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DeeDee

How personal are your song lyrics?

I've been wondering about the nature of people's song lyrics.

Although I try to write songs about universal experiences that many people can relate to, most of my songs are autobiographical. Others describe feelings, or situations that I have experienced at some stage (although not necessarily at the time of writing and not necessarily in the exact way described), and then there are those which describe other people's experiences as I imagine them to be.

I feel that my best songs are those that are most personal to me. For instance, I have never experienced a serious relationship that hasn't ended in either mutual dislike, if not loathing, or disaster. :D And yet, from time to time,(so as not to focus entirely on the negative!) I will write a happily-ever-after love song. They always seem to come across as cheesy and insincere.

How many of your songs are personal? To what extent are they personal? Do you feel that a song needs to be personal in order for it to be genuine and so connect with the listener?

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I think a song can't help but be personal.

I've written a bunch of tunes for corporate shows, theme songs rted to hammer home the central message of a conference or just get the troops cranked up at a kick-off breakfast. When I look back at them, they almost I always ended up, in addition to doing their job, containing the feelings associated with something I was living at them time.

I just finished a song that was intended to be a goofy trifle, written specifically for a music supervisor for an American network TV show, who asked for something fun, playful, and childlike that was as open, universal and generic as possible. It still is, to me, a song about my wife and I on vacation in San Francisco. I took out the references to the Bay and that breakfast place we love (Rigoletto, in Laurel Village), but it's still about that feeling.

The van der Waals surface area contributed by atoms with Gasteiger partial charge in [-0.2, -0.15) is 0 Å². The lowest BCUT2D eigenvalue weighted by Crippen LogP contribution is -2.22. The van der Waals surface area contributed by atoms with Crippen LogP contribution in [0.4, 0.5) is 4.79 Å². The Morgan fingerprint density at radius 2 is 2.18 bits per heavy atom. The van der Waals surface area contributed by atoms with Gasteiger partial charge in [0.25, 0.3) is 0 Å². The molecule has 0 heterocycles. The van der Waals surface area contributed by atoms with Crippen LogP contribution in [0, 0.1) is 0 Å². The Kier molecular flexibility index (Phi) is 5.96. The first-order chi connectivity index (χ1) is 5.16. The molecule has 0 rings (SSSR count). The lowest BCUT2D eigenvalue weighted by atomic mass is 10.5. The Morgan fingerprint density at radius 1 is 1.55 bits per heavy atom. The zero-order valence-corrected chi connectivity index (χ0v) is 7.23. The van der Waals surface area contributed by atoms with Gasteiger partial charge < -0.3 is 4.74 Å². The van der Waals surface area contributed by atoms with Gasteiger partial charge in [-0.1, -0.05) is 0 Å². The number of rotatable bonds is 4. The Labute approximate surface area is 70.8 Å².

So I guess I'm saying that they are highly persona even when I make sure that nothing really personal remains in them. Which is a good artistic goal, in my mind: to erase every trace of the author, so that only the feeling you hope to create in the listener remains.

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Most all of the truly great songs should have a personal element in them. In my teaching lessons, I always try to get the people to see things in their own lives that can fill in the details or visual furniture for each song. And the emotions are usually played through that song. When you take their emotions and their visual backdrops it makes the song have a more realistic feel. And if you are going through it in life, chances are many more people are going through the same thing.

To me, one of the best compliments in songwriting is when someone comes up and says "You are writing my life" or "that is EXACTLY what happened to me!" We are trying to write things about life that are instantly relatable to other people. When you "say the same thing but different" and create a way people have never really thought of in that way before, you have succeeded as well as you can.

This is not to say that every detail has to be exact. Never let the facts get in the way of a good story. Much in the country music industry is one third personal experience, one third craft, and one third "Just making stuff up!" But you will find in most country songs reality in the details and a narrative that most people can see in their mind's eye without having to think about it. And you can also take details of other people's lives to make it work. I have not had anyone yet to die the long slow agonizing death of Alheimers Disease. But I have had plenty of friends, ex girlfriends, extended relatives, and several songwriting co-writers who have. I know by talking to them somewhat of the pain, the constant care, the uncertainty and feeling of hopelessness that comes with that. Coupled with my own relatives having to deal with other health issues, and it is not too much of a stretch to be able to put all those emotions into a storyline of a song.

So I would say they all need to have some element of personal relationships to the subject. In most hit songs that I know the writer on, there is usually a part of the writer in there. At least that is my experience.

MAB